That aside, overall, this is an upbeat, enjoyable read — and written by one of the ladies in our writers friendship circle. 🙂

While this is The Evergreen Series, named for the town, each of the six novels is a stand-alone. Here are #2 and #3, which I haven’t read yet:

Book: The Christmas Sweater

The Christmas Sweater: A Short Story for Christmas by [Janice L. Dick]

The Christmas Sweater
by Janice L Dick

If you want a nice relaxing, interesting read over the holidays — or in January when a blizzard sweeps down and you’re snowed in, check out The Christmas Sweater: A Short Story for Christmas, by Janice L Dick

Jeanne, recently widowed, is dreading her first Christmas alone, but tends to cocoon herself in her grief. Until an old school friend moves back to town — right next door. And she shows up frequently just to chat. Using their past friendship and a good bit of prodding, Debbie gets Jeanne out of those old sweats she’s been dragging around the house in, out of feeling sorry for herself, and back into life.

While Debbie’s friendship proves invaluable to Jeanne, there comes a time when Debbie has to draw support from Jeanne’s friendship as she faces her own trials. It is a great short story about how friends can help and encourage one another.

Book:Seniors and High-Tech

One day my husband brought home a book he thought I’d enjoy — and it did give me many chuckles, especially as I remembered our own days of learning how to operate this new-fangled device. If you’re young and tech-savvy you can read it and sympathize with computer sales & support people who must patiently explain what a byte is, how to control a mouse, or how far you should back up when your computer gives the order.

My Senior Moments Have Gone High-Tech
© 2016 by Karen O’Conner,
published by Harvest House Publishers in Eugene Oregon

My Senior Moments Have Gone High-Tech by [Karen O'Connor]

Consists mainly of anecdotes about golden oldies who take up using a computer in their senior years, these amusing tidbits have been gathered from learners, teachers, and fixers. As well as humor, the writer offers hope for those who feel their offspring are tossing them into the sea of technology without a life jacket.

Like the woman who set her mouse on the floor, thinking it should work like her sewing machine foot pedal. Or the irate fellow who ordered tech support to come out and see why his printer wasn’t working. The company rep dutifully showed up, checking things out, and asked how long the printer had been unplugged.

This reminds me of my first attempt at using our computer. Bob had purchased one three weeks previously, so he and our daughter (who worked at a computer store) were babbling in this strange language. Which made me all the more determined not to touch the thing. However, we’d been on a Family Reunion trip to Boston and I wanted to write up a long letter to his mother plus several penpals. Rather than hand-write all those pages, I typed it into the computer.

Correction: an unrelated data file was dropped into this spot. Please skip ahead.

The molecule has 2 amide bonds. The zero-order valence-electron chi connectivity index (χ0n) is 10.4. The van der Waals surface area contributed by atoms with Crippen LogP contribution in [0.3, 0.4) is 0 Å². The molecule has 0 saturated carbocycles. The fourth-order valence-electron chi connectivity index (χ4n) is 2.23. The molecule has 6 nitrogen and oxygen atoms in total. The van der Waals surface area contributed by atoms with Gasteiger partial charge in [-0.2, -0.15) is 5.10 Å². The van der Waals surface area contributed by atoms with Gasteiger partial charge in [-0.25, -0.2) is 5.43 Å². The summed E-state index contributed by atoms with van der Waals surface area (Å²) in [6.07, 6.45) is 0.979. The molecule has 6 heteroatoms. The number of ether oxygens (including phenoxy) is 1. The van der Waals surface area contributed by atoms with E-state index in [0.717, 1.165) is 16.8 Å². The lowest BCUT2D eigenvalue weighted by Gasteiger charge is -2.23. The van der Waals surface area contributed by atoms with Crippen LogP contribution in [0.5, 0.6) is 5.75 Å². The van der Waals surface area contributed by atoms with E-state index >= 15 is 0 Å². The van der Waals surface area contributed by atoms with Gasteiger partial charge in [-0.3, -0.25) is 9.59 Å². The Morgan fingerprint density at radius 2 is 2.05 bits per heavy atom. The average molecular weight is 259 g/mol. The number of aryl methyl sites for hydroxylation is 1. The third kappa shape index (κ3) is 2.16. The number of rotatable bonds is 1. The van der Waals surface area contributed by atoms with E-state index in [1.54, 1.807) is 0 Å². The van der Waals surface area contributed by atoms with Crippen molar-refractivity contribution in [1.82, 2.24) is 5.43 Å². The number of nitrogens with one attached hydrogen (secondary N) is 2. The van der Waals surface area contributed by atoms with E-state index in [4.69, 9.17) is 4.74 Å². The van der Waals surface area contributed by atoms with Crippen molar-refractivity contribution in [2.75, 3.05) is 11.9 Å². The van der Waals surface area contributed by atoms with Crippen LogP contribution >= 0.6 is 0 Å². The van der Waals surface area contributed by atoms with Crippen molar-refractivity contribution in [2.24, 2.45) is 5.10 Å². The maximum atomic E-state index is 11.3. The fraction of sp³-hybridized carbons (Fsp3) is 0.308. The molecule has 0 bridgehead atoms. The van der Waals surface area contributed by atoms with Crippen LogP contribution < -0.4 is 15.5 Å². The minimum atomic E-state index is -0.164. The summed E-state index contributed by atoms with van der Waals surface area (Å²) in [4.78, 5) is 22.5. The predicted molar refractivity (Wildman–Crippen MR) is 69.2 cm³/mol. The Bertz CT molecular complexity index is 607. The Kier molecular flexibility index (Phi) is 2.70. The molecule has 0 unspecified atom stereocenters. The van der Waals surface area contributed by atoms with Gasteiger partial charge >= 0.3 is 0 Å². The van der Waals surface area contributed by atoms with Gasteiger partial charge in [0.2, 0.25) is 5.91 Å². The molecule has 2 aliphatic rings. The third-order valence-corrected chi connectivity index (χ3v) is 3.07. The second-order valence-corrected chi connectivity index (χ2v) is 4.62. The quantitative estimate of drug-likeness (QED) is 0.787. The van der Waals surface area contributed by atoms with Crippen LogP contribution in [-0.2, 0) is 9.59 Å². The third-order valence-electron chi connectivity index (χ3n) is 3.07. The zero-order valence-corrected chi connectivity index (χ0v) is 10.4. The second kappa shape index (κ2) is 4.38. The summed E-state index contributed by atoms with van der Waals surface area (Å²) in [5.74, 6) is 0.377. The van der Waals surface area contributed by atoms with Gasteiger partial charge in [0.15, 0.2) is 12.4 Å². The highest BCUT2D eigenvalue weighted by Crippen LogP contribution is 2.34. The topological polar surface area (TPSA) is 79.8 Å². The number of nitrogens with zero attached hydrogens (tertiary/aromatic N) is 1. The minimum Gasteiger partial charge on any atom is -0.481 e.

Starting with “Dear Mom, We had this great trip to Massachusetts…” I went on for eight pages giving her all the details. Then I hit PRINT. Nothing happened. I hit it again. Nothing happened. After the third try I called our daughter at work. She asked, “Are you sure it’s plugged in?”

I checked. It wasn’t. I plugged it in. Out came the eight pages. Then another eight. I couldn’t stop the thing! I unplugged it again, then plugged it back in. Out came another eight. I’m thankful my two penpals didn’t seem to mind an eight-page letter that started with “Dear Mom,” accompanied by a handwritten note of explanation on top. And when hubby got home, he showed me how to cancel a PRINT order. 🙂

My husband is talking now of updating our cell phones. Gulp! I still mourn the obsolescence of my old cell phone. It worked so well; to answer a call, you just flipped open the lid.

Anyway, I think this book would be a great Christmas gift for the senior on your list.

Book: The Girl With the Silver Star

The Girl with the Silver Star
by Rachel Zolotov

This book was just launched Nov 17th and I got to review an advanced reader copy (ARC). I found this story intriguing, at times suspenseful, at times heartbreaking! It’s basically the memoir of Raisa, a Russian Jewish mother, and her two daughters, going through the terrors and heartbreak of World War II. I enjoyed the various joyful “before the war” scenes and customs sandwiched between her day-to-day events as a refugee.

The story starts as Abraham and Raisa and their two daughters survive the initial bombing of Minsk. They attempt to escape by train from the approaching German army – along with thousands of others. As they wait hopefully for space on the next train, the Red Army shows up and conscripts Abraham. His presence in the story after this is mainly through letters he wrote to his family while serving in the army. But his love for “his girls” casts a warm glow through the whole story.

Raisa and her daughters were able to join her parents and sisters in another city and the group made their way, along other refugees, to a safer place. The book tells of the treacherous journey they undertook, crammed like sardines in freight cars, with trains being bombed and heartless thieves, as they passed through cities overflowing with refugees, finally finding a temporary home at Kokand, in Uzbekistan.

As I began to read, I soon realized that this story isn’t being related in contemporary English. Rather, in the writer’s choice of words and syntax, I “heard” the Eastern European accent Raisa would have used to tell her story. It took me a bit to set aside my editor’s pen, but then just I enjoyed listening to her “voice” as she shared her life in day-by-day scenes and memories of a better day – always holding on to the hope that there will be better days again.

Five silver stars. 🙂